Motivation for Monday – The Importance of Boredom

I’ve been known to over-schedule my kids. I once thought if every day didn’t have an extra curricular built in, they’d sit around watching tv after school. By the time they reached upper elementary age, this whole plan backfired on me. 

At a certain point, both daughters began to balk at activities they normally loved. Huge tantrums would ensue…and not just from the girls. I wasn’t proud of my own behavior pushing my family out the door to piano, voice, tae kwon do, ice skating, theater, dance, and Girl Scouts. 

So we stopped. We asked the girls what they really wanted to do. Each had her own ideas, but both agreed they wanted more down time.

Read this blog post on Clean, by Rachel Wolf The photographs and poetry are frame worthy. The sentiment describes my daughters to a “T”: 

I don’t need more lessons or activities or organized after-school-anything.
I need to wander out in the rain and the snow.
Aimless and dreaming. Exploring.
Where I will see fairies dancing in the mist.
Give me time for games without rules.
Give me space to run barefoot through the dew.
Give me a childhood unburdened so that I may be the person I am meant to be.
Last week in their down time, my girls built a cardboard doll house from boxes they found in the garage. 

Nature of a servant boredom

My youngest braided friendship bracelets. Strands of string scatter on the floor; evidence of rooms she’s visited. 

Nature of a servant boredom

They both started a fairy garden.

Nature of a Servant Boredom

Again, a lesson learned from my offspring. In the boredom, the free time, creativity shines. I’m motivated this week to take a little more downtime for myself. 

Do you allow your kids to be bored? What do they enjoy doing when they have nowhere else to be?

Related Posts:
Pep Talk
A lesson from the Kids: Everyone is Special

*Results from the weekend giveaway of Twice Cleansed SoapThanks for those who commented, I appreciate your feedback. Minda, Kaili, and Cheryl: I’m going to give each of you a bar to thank you for your support. You will love this product!


  1. Michael Metschan says

    We try and maintain a balance here which is a bit of a mental game – not ever knowing if we actually have a balance at any given time. Shouldn't my kids be learning how to play an instrument or playing sports consistently like other kids?

    Our big challenge during downtime is allure of electronic devices and media available 24/7 – which wasn't a problem when I was a kid. You stayed bored until you figured out something fun or creative to do. I was almost a survival skill.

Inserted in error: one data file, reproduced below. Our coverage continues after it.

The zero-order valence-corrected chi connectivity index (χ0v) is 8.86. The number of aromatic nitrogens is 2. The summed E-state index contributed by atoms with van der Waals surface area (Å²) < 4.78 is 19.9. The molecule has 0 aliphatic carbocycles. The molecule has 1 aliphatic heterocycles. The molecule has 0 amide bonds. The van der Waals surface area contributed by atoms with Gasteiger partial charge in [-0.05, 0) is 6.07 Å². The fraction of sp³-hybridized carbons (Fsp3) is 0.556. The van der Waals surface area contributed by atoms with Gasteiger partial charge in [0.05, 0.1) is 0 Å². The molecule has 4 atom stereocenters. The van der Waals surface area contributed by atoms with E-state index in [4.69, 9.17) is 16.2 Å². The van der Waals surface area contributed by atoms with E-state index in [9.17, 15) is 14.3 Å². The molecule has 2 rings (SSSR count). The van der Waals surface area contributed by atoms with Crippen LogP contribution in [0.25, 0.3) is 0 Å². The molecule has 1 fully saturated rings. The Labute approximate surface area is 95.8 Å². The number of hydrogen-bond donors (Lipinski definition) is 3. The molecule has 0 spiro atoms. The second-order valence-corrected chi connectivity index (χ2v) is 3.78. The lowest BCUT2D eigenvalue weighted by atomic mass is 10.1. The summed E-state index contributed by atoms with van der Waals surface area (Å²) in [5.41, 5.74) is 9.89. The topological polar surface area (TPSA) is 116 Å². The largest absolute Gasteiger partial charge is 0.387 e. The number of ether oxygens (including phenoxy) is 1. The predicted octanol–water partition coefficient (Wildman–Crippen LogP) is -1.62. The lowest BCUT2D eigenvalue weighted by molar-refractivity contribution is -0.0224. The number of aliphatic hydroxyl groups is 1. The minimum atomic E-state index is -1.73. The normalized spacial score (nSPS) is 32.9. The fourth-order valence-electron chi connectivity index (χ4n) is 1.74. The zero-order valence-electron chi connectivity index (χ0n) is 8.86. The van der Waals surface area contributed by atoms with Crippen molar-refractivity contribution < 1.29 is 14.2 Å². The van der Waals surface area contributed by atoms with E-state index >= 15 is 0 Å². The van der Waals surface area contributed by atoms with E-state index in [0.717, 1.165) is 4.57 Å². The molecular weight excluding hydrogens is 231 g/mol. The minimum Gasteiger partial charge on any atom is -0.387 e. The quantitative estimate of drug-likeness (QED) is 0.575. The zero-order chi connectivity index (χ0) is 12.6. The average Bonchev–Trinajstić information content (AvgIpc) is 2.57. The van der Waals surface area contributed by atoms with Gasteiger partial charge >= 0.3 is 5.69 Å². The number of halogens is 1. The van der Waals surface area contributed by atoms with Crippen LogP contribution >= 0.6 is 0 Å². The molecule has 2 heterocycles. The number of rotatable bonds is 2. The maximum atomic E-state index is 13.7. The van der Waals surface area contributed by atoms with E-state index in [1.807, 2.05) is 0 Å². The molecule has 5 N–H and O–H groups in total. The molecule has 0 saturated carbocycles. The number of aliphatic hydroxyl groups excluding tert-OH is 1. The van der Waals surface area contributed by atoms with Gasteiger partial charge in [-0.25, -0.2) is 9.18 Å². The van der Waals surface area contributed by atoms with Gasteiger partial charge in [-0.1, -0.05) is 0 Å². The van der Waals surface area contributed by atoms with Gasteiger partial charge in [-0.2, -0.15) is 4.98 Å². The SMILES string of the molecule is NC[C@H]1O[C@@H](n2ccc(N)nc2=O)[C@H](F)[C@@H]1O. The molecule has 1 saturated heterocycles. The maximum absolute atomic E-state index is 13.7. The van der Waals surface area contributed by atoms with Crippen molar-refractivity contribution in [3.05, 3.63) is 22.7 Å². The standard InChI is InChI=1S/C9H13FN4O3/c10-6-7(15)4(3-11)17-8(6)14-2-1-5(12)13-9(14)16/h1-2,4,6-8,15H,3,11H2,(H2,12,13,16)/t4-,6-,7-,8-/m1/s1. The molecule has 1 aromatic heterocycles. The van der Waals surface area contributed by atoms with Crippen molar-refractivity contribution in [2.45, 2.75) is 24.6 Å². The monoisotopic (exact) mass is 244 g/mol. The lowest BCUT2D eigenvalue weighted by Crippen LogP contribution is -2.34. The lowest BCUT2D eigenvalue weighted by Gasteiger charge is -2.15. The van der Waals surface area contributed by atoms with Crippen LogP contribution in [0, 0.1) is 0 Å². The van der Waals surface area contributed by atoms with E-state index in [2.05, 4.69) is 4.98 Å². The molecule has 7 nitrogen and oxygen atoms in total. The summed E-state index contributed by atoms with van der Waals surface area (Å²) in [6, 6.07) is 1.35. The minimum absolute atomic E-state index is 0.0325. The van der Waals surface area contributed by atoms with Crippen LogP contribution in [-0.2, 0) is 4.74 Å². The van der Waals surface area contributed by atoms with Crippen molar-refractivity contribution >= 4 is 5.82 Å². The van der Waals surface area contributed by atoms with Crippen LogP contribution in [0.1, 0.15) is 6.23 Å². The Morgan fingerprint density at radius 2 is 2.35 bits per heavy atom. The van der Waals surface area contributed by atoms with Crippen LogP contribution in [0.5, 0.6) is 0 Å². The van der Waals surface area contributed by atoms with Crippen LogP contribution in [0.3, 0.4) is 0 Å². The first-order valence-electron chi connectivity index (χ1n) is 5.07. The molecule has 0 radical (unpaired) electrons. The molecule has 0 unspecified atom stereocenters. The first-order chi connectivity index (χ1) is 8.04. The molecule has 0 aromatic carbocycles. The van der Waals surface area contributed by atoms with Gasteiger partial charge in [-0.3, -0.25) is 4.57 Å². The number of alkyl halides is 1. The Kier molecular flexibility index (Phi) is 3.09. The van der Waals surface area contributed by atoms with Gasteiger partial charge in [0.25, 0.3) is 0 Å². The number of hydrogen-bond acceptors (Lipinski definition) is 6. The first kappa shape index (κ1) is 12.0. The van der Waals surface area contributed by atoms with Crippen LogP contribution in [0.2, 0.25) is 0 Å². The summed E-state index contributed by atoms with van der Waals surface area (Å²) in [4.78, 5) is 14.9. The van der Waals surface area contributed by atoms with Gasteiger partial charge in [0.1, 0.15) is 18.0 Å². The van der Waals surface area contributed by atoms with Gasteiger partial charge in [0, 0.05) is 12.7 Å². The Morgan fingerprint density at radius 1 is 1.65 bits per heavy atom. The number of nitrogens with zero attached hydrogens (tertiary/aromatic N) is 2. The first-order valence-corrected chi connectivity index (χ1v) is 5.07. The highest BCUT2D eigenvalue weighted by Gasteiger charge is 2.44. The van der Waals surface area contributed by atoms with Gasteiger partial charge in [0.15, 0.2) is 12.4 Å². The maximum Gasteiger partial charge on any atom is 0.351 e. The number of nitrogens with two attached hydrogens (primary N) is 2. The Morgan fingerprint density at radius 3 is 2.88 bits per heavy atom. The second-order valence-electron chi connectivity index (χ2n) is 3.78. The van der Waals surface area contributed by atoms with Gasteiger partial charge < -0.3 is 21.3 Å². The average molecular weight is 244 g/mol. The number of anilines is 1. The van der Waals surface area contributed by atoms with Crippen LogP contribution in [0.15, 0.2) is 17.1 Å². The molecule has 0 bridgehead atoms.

I think too many people are running in circles in an effort to ensure their kids can compete and get that masters degree and make lots of money when they grow up. I read an article tonight titled: "The 'Real Winners Of The World' Don't Have Work-Life Balance, They Have Work". We want our kids to be successful but not as the world currently defines it – look where that has gotten us.

    Our kids do need to be challenged, but downtime allows our kids time for introspection, creativity and a chance to quietly observe the world around them. I refuse to let my kids become tools in this increasingly insane world. I want my kids to be the leaders, the ones who have the wisdom to chart a new course because they know who they are and haven't been defined by someone else's measure of success.

    Thanks for stepping out and initiating these types of conversations Andee and sharing your pearls of wisdom!

  2. says

    Michael, you are right. It is a total mental game. One I bet our parents didn't even think about.
    I do think kids have to be involved in some extra-curriculars, but there have been times where we've gotten out of hand. Their attitudes are our clue as to if they are too over scheduled. It's a balance, for sure.

  3. says

    Andee, I've always been the slacker mom in my group of friends. Part of it was due to limited resources on our part – partly due to limited interest on the part of the kids. Neither of my kids is interested in being a part of multiple activities, and I didn't want the misery that came with forcing them to do things they didn't want to do. (I have no problem playing the parent card when it comes to health, safety, or homework – never fear.) We also have a rule at my house – if you say "I'm bored," you get a chore. However – I have one who's much better at entertaining himself than the other — the lure of electronics wins out every time for one of them. Not sure what this summer will bring – I need to have some options available.

    In other words — I have no flipping idea what the right answer is, and I'm still bewildered.

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